Framework

Capturing the world through photography, video and multimedia

After sunset, the streets of downtown Stockton empty. As cash-strapped municipalities up and down the state demand concessions from employees, the police union in this nearly bankrupt port city -- which has one of the highest crime rates in California -- is fighting hard to keep the fiscal crisis from breaking its contract.

PHOTOGRAPH BY: Luis Sinco / Los Angeles Times

The new City Centre Cinemas stands in contrast with the older architecture of downtown Stockton. The coffers of the inland port city at the northern end of the Central Valley are empty.

PHOTOGRAPH BY: Luis Sinco / Los Angeles Times

Expensive waterfront redevelopment projects have not brought promised prosperity to the urban core of Stockton, where numerous shuttered buildings hark back to the city's better days. The city has high crime, high unemployment and the worst foreclosure rate in the area.

PHOTOGRAPH BY: Luis Sinco / Los Angeles Times

Within the next three months, Stockton could become the nation’s largest city to file for protection from creditors under U.S. bankruptcy code. Using a new California law, the City Council is trying to slow or stop the bust by going into mediation with creditors, including public employee unions.

PHOTOGRAPH BY: Luis Sinco / Los Angeles Times

Darcy Koster, left, and her husband, Bradley, are struggling to keep their downtown Stockton bar open, even though they admit that closure may be imminent. The Kosters opened their establishment with the aim of being part of the city's economic rebirth. Today, the Kosters and Stockton both find themselves in dire straits as the community faces the possibilty of bankruptcy.

PHOTOGRAPH BY: Luis Sinco / Los Angeles Times

The lights are on at the largely empty University Plaza Waterfront Hotel in Stockton, part of an expensive revitalization project that failed to take off. Most days, the hotel's rooms are vacant and its restaurant deserted. It has changed management several times since it was built in 2007.

PHOTOGRAPH BY: Luis Sinco / Los Angeles Times

A pleasure boat is moored along empty slips in the new Stockton Marina, across the channel from shuttered port businesses. Real estate in Stockton more than tripled in value between 1998 and 2005, but when the bubble burst in 2007, the ensuing financial crisis made Stockton one of the hardest-hit cities in America.

PHOTOGRAPH BY: Luis Sinco / Los Angeles Times

A water bird feeds in a channel in the Port of Stockton, where rusted and decaying warehouses and boatyards dot the shore.

PHOTOGRAPH BY: Luis Sinco / Los Angeles Times

When the housing buble burst and the recession hit, few places were as devastated as Stockton. County workers who lost their jobs stopped coming downtown for lunch. The trolley stopped running. People stopped going out.

PHOTOGRAPH BY: Luis Sinco / Los Angeles Times

As taxes from sales, property, business licenses and utilities dropped in Stockton, so did money for day-to-day operations such as police, fire, parks and libraries.

PHOTOGRAPH BY: Luis Sinco / Los Angeles Times

Schoolchildren jog through Weber Point Park, one of several expensive redevelopment projects in downtown Stockton that have not economically revitalized the port city's urban core.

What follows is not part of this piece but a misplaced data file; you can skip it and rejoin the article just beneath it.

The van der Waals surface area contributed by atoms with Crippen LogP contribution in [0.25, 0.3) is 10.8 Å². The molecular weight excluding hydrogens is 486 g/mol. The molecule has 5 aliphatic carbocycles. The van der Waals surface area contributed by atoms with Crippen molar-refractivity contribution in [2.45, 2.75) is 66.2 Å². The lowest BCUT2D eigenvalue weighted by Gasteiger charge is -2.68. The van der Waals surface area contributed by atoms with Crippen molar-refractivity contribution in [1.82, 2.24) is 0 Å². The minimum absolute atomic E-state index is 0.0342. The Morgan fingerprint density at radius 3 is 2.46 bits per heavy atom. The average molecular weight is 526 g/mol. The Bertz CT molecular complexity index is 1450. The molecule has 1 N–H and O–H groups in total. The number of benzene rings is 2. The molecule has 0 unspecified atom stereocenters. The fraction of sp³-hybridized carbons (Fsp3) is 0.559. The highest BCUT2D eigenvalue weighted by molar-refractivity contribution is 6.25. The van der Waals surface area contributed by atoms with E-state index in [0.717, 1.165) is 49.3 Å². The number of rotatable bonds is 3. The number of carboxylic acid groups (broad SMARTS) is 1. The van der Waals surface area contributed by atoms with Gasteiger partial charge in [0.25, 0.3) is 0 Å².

PHOTOGRAPH BY: Luis Sinco / Los Angeles Times

Moviegoers file into the City Centre Cinemas, one of several redevelopment projects built in downtown Stockton. Expensive municipal projects and generous public employee benefits have pushed the city to the brink of insolvency.

PHOTOGRAPH BY: Luis Sinco / Los Angeles Times

A couple stroll along the promenade of Weber Point Park in Stockton, which began a massive redevelopment of the civic center in the mid-1990s, including the construction of a sports arena/convention center, rear.

PHOTOGRAPH BY: Luis Sinco / Los Angeles Times

An overflow crowd fills Stockton City Hall to watch City Council deliberations on whether the cash-strapped municipality should file for bankruptcy. The city of 300,000 has suspended several bond payments and will not cash out vacation or sick time for employees who leave.

PHOTOGRAPH BY: Luis Sinco / Los Angeles Times

An overflow crowd fills Stockton City Hall to watch the council's bankruptcy deliberations via closed-circuit television.

PHOTOGRAPH BY: Luis Sinco / Los Angeles Times

Despite the expensive facelift of Stockton's waterfront, the city has not been able to shake its reputation as a seedy port town.

PHOTOGRAPH BY: Luis Sinco / Los Angeles Times

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Port city of Stockton faces bankruptcy

Within the next three months, the Central Valley city of 300,000 could become the nation’s largest municipality to file for protection from creditors under U.S. bankruptcy code. The City Council is trying to slow or stop the bust by entering mediation with creditors, including public employee unions. This is what it looks like when a city is close to going under.

Read Diana Marcum’s story, “Stockton residents watch their port city slip away”

1 Comment

  1. February 8, 2013, 12:57 am

    I sure hope something's done to right the situation soon. If conditions are already that bad when the city isn't even bankrupt yet, just imagine how much worse things will get once it does go completely under.

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